It’s impossible. Games aren’t like movies or books where if you read it through once you’ve seen everything.

The best way I can describe this problem to a non-gamer is to imagine getting a very long book, tearing out the pages and then reading about half of them randomly. Then, when you’re done, shuffle the pages and read half of them again…and keep doing that until you’ve read every page…while not being allowed to keep track of what pages you’ve read and what pages you haven’t.

Every time though you’re going to get a lot of the same pages, and keep missing one or two…and you’ll never be certain you’ve read every single page.

Of course, the games companies could be required to give a detailed run down of everything the ESRB needs to see…but isn’t that the system already in place, only without requiring 50+ hours of donkey work?

However, the most ridiculous thing about this is that they’re holding the game publishers responsible for user created content.

Let me put this into perspective. Imagine you’ve written a book, then one day, I read it and decide it could do with a little spicing up. I write in a few sex scenes and tape my new pages into your book. Then, a child gets hold of it, and you’re held responsible, because the ‘questionable material’ is in your book.

For example, Oblivion found itself receiving a higher rating after release because someone released a ‘nude’ patch.

Previously, in the game, if you removed your clothes (which was necessary to change armor, etc), your character would be wearing underwear. Someone simply wrote a mod that replaced the underwear with bare skin.

Despite the fact that there is no nudity in the release version of the game, and the user has to download and install a non-official patch to see a cartoon nipple, it still received a higher rating.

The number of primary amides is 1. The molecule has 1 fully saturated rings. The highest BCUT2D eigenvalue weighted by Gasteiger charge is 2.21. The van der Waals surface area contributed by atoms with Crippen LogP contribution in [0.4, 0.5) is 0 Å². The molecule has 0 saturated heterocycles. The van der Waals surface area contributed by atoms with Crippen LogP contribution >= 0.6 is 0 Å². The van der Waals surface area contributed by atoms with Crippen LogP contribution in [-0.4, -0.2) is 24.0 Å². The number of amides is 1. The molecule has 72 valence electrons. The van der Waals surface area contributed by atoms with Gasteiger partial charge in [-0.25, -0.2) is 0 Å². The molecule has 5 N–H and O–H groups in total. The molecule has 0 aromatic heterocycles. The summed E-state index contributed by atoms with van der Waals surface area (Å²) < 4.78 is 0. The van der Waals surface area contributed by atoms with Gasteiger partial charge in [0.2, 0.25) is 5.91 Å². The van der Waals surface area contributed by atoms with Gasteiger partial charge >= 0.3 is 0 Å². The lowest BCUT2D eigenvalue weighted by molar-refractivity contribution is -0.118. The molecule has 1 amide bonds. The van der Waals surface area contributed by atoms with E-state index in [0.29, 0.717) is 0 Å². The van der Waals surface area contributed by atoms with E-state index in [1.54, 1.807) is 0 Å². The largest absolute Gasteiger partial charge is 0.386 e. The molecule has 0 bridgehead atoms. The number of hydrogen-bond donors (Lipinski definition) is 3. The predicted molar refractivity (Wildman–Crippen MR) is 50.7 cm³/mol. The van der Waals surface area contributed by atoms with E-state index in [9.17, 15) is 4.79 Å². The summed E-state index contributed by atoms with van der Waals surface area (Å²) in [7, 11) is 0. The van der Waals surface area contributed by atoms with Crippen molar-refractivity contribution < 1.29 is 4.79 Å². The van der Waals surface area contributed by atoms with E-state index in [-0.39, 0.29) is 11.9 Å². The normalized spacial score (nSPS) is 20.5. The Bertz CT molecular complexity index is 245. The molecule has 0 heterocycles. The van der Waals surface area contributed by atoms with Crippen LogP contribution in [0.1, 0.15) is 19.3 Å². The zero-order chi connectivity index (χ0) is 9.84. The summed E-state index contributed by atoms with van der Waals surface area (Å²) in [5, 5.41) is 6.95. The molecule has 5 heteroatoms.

Think about that, a piece of media is given a higher rating because of what can be done to it when the consumer gets it home.

It’s like demanding that Baby Einstein videos be given an R-rating, because the viewer can tape over the original show with porn…or that the Bible only be sold to people over 18 because someone might glue a playboy centerfold on one of the pages.

In conclusion, my point is this. People in charge should know what they’re talking about.

Also, it is not the government’s job, or their right, to decide what we can and can’t see.

If you’ll indulge me a moment, the one thing that makes me laugh about all this is that the game that started this whole band-wagon jump-fest was Grand Theft Auto…an extremely violent game that got barely a whisper of bad press until the sexual content came to light.

GTA has always been rated M, which is 17 years or older. The whole thing is a moral panic uproar about people old enough to actually legally have sex, seeing an extremely tame cartoon version of it in a game.

The whole “save the children” thing doesn’t apply. If your child has an M-rated game in the house, I wouldn’t ask how the ‘Evil Games Industry’ allowed it to happen, I’d ask why you, as a parent, are buying M-rated games for your kids and allowing them to play them.

In the end, the Government never had to stop me from playing an inappropriate game, or watching and inappropriate movie…my parents did it all by themselves.